Documenting "The Other Half": The Social Reform Photography of Jacob Riis and Lewis Hine
Photography and Social ReformJacob RiisLewis HineSlideshows

Later Reform Efforts

The Reporter of Mulberry Bend

Photographs and Lantern-Slide Lectures

How the Other Half Lives

Later Reform Efforts

Analysis of Riis Photographs

The 1894 election of William L. Strong as New York mayor gave Jacob Riis and other reformers an opportunity to initiate programs that Tammany Hall politicians had ignored. Riis found an ally in Theodore Roosevelt, then president of the Board of Police Commissioners.

Tenements and Lodging Houses
Shortly after Roosevelt's election to the post, he cancelled the annual New York City police parade because of allegations of police corruption. He also forced Police Chief Thomas Byrnes and other corrupt police officers to resign. [21]

In 1895 Riis and Roosevelt made midnight inspections of police patrol areas. Riis showed Roosevelt the overall neighborhood squalor, particularly the police lodging houses and tenement workshops. In response, Roosevelt convinced the Board of Health to shut down 100 cigar-making workshops. In 1896 Roosevelt closed the police lodging houses. [22]

After Riis took public health officials on a tour of some of the tenements, the officials voted to require that landlords install proper lighting in their buildings. Riis was pleased when city officials tore down several tenements in 1896 and 1897.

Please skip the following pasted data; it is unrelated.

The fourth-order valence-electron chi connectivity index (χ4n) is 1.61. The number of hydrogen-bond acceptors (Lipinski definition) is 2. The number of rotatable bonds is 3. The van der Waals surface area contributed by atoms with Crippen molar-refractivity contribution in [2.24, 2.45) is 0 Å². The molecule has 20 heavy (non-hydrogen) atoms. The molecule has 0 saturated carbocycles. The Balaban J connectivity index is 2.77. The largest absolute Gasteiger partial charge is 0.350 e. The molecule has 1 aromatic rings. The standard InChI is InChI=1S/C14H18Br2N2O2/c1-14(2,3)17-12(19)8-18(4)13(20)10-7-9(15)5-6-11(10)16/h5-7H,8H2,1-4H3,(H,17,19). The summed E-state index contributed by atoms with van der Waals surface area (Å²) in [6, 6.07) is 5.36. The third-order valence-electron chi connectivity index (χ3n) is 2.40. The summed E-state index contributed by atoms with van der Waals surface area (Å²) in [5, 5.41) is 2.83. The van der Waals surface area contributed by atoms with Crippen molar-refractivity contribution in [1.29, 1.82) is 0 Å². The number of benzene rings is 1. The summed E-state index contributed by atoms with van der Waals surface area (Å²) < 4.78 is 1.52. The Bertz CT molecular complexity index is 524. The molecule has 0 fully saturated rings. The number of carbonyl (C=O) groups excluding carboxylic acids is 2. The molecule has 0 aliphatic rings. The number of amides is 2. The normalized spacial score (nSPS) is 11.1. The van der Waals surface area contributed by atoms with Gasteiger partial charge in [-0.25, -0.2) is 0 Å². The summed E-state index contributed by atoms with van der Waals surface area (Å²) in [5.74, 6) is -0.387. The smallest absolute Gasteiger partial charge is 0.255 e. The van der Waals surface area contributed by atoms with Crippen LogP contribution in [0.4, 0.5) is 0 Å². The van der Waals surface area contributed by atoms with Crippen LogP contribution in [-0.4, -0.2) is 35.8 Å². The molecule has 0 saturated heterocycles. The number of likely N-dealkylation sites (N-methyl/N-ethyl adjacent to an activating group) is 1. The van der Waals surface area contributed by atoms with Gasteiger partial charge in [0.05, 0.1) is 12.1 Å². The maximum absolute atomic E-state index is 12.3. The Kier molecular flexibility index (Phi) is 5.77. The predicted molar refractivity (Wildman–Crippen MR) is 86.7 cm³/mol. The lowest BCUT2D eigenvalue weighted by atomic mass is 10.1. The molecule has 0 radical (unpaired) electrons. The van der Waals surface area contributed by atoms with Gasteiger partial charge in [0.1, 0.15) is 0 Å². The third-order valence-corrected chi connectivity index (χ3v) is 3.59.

Mulberry Bend
Became a Park

In 1896 Riis became secretary and general agent of the Council of Confederated Good-Government Clubs. He organized local clubs and assigned projects to each, such as evaluating the city's parks, public schools, and street cleaning efforts.

Mayor Strong selected Riis to serve as secretary of the Advisory Committee on Small Parks in 1897. Riis believed that city parks should be "for the rest and recreation of the poor," not "for the pomp and parade of the wealthy." [23] After much effort, Riis and other reformers convinced city officials to raze Mulberry Bend and replace it with a city park.

Jacob A. Riis Settlement
Like many reformers, Riis believed that city life was bad for children's health. He believed that children should not play in the streets or among the rubble left by the wrecking ball. He also believed that children should be able to breathe fresh air and live in sanitary housing. He remarked in an 1895 lecture:

"It is one of the greatest of offenses to take all the beauty out of a child's life. I live on Long Island, and when I go home now and hear the robins sing and see the buds swelling, I feel that the poor little ones who live in the city are cut off from those especial agencies that God has made to benefit them." [24]

Night School
Night School in the
Seventh Avenue Lodging House

In 1901 the King's Daughters honored Riis by renaming their settlement home the Jacob A. Riis Settlement. Riis enlisted the help of wealthy patrons to help pay off the Riis Settlement's debts. Andrew Carnegie, John D. Rockefeller, Helen Gould, and others made pledges. Riis donated one thousand dollars. By 1906 the renovated settlement included a carpentry shop, playrooms, a domestic science room, and a gymnasium. [25]

Sea Breeze Hospital
In 1905 Riis wrote articles requesting funds for the relocation and expansion of Sea Breeze Hospital, a clinic for poor children with tuburculosis. He asked President Roosevelt to make an appearance at the clinic to publicize the fund-raising campaign. The Carnegies and other philanthropists donated thousands of dollars for the project in 1906. Still, it took another eight years for Riis and his associates to convince municipal officials to designate land for the new hospital. The hospital, and an adjacent park, opened in January 1914.

Kay Davis, University of Virginia, © 2000-2003